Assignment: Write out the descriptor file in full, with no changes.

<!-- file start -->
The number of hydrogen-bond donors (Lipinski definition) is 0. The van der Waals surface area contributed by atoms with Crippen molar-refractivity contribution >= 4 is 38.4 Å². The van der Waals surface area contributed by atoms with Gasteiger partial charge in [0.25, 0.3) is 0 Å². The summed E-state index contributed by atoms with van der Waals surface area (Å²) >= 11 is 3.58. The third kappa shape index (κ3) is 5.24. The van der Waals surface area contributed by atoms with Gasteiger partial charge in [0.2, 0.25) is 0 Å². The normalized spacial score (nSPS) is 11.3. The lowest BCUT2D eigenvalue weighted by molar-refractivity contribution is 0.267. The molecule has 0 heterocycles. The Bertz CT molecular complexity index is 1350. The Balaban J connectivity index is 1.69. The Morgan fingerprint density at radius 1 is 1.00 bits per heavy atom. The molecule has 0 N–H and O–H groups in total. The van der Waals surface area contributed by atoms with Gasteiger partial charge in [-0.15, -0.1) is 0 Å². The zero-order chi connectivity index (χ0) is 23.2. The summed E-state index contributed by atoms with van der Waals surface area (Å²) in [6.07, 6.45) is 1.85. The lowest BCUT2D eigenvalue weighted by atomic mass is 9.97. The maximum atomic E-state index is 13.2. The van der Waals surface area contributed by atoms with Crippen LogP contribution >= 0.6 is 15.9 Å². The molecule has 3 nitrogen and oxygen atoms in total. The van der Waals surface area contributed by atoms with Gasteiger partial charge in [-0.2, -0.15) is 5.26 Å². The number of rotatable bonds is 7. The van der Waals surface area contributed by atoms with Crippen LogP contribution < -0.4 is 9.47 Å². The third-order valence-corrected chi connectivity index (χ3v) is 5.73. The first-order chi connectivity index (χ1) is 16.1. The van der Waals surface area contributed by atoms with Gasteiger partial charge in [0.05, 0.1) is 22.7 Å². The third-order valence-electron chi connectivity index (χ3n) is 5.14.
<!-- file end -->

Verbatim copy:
The number of hydrogen-bond donors (Lipinski definition) is 0. The van der Waals surface area contributed by atoms with Crippen molar-refractivity contribution >= 4 is 38.4 Å². The van der Waals surface area contributed by atoms with Gasteiger partial charge in [0.25, 0.3) is 0 Å². The summed E-state index contributed by atoms with van der Waals surface area (Å²) >= 11 is 3.58. The third kappa shape index (κ3) is 5.24. The van der Waals surface area contributed by atoms with Gasteiger partial charge in [0.2, 0.25) is 0 Å². The normalized spacial score (nSPS) is 11.3. The lowest BCUT2D eigenvalue weighted by molar-refractivity contribution is 0.267. The molecule has 0 heterocycles. The Bertz CT molecular complexity index is 1350. The Balaban J connectivity index is 1.69. The Morgan fingerprint density at radius 1 is 1.00 bits per heavy atom. The molecule has 0 N–H and O–H groups in total. The van der Waals surface area contributed by atoms with Gasteiger partial charge in [-0.15, -0.1) is 0 Å². The zero-order chi connectivity index (χ0) is 23.2. The summed E-state index contributed by atoms with van der Waals surface area (Å²) in [6.07, 6.45) is 1.85. The lowest BCUT2D eigenvalue weighted by atomic mass is 9.97. The maximum atomic E-state index is 13.2. The van der Waals surface area contributed by atoms with Crippen LogP contribution >= 0.6 is 15.9 Å². The molecule has 3 nitrogen and oxygen atoms in total. The van der Waals surface area contributed by atoms with Gasteiger partial charge in [-0.2, -0.15) is 5.26 Å². The number of rotatable bonds is 7. The van der Waals surface area contributed by atoms with Crippen LogP contribution < -0.4 is 9.47 Å². The third-order valence-corrected chi connectivity index (χ3v) is 5.73. The first-order chi connectivity index (χ1) is 16.1. The van der Waals surface area contributed by atoms with Gasteiger partial charge in [0.05, 0.1) is 22.7 Å². The third-order valence-electron chi connectivity index (χ3n) is 5.14.